OPEC’s January Crude Oil Production Rises
The Organisation of Petroleum Exporting Countries (OPEC’s) crude oil production increased by 160,000 barrels per day (bpd) in January as the non-member countries called OPEC+ alliance is easing the output cuts in the first month of the year, it was gathered at the weekend.
OPEC’s production is estimated to average 25.75 million bpd in January, up by 160,000 bpd from December, and the seventh month in a row in which the cartel has boosted its production, according to the survey of OPEC sources, sources at oil firms, and tanker-tracking data.
Nigeria, however, saw the largest drop in production in January following a month-long force majeure on exports of its largest export crude Qua Iboe. Exxon lifted the force majeure last week, according to the monthly Reuters survey.
While most of the previous monthly gains in production were attributed to recovering output in Libya, which is exempted from the OPEC+ cuts, and poor compliance of some OPEC members in the pact, the January increase in production is not surprising, considering that OPEC+ decided in December to add 500,000 bpd in January to production.The alliance is easing the cuts from 7.7 million bpd in December to 7.2 million bpd in January.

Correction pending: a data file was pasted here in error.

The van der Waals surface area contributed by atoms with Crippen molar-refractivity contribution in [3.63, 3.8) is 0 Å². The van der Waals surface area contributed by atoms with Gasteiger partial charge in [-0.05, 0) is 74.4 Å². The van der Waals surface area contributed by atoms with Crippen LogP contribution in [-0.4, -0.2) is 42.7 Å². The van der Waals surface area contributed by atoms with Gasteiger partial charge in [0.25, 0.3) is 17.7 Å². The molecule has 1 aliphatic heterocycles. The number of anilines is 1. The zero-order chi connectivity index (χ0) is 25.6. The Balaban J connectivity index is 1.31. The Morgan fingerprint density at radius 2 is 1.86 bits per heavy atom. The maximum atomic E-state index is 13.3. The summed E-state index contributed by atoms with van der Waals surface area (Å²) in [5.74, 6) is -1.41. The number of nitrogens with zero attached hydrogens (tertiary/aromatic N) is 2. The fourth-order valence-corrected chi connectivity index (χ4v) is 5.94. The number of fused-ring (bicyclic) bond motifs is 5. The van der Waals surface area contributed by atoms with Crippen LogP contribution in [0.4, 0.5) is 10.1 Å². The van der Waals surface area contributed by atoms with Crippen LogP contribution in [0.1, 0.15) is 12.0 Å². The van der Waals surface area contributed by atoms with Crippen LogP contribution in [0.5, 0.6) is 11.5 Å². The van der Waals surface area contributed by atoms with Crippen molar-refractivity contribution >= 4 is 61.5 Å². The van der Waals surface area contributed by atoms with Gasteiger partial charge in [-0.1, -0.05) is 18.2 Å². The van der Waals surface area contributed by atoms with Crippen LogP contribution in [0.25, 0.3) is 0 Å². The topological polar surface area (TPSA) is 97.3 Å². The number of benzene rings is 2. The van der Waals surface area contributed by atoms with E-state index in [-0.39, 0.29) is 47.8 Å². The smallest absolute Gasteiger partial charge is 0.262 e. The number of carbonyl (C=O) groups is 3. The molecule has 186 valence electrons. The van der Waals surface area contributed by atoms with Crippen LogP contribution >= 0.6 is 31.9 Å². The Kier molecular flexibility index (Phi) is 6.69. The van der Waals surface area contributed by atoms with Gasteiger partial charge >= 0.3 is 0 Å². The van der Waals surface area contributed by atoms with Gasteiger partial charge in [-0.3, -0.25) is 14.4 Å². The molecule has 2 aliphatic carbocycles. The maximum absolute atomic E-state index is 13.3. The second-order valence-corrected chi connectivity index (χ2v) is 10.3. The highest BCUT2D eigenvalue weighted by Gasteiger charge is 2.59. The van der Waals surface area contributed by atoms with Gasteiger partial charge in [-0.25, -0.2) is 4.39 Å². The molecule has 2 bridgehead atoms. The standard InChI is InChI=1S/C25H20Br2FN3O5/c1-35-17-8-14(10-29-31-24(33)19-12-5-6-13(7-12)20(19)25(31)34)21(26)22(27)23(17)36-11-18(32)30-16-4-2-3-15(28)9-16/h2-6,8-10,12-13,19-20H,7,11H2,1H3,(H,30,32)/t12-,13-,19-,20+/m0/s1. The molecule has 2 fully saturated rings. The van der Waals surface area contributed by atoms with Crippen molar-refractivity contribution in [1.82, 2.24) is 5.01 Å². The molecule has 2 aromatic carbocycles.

Of the 500,000-bpd quota for the whole group, OPEC’s share of increased production is around 300,000 bpd.
Therefore, the biggest increases in January came from OPEC’s number one and number two producers, Saudi Arabia and Iraq, as their share of quotas is higher, the Reuters survey found.
The third-biggest gain in OPEC production in January has come from Iran, which, like Libya, is exempted from the OPEC+ cuts.
Iran said earlier this month that it had started ramping up its crude oil production eyeing a return to pre-sanction levels in a month or two.
The recovering production in Libya, however, has seen disruptions this month, and is producing slightly less in January compared to December, the survey found. A leak that forced the shutdown of an oil pipeline reduced Libyan oil production by as much as 200,000 bpd for a week, while the Petroleum Facilities Guard briefly shut the Hariga oil port in eastern Libya after the National Oil Corporation delayed the payment of salaries for its members.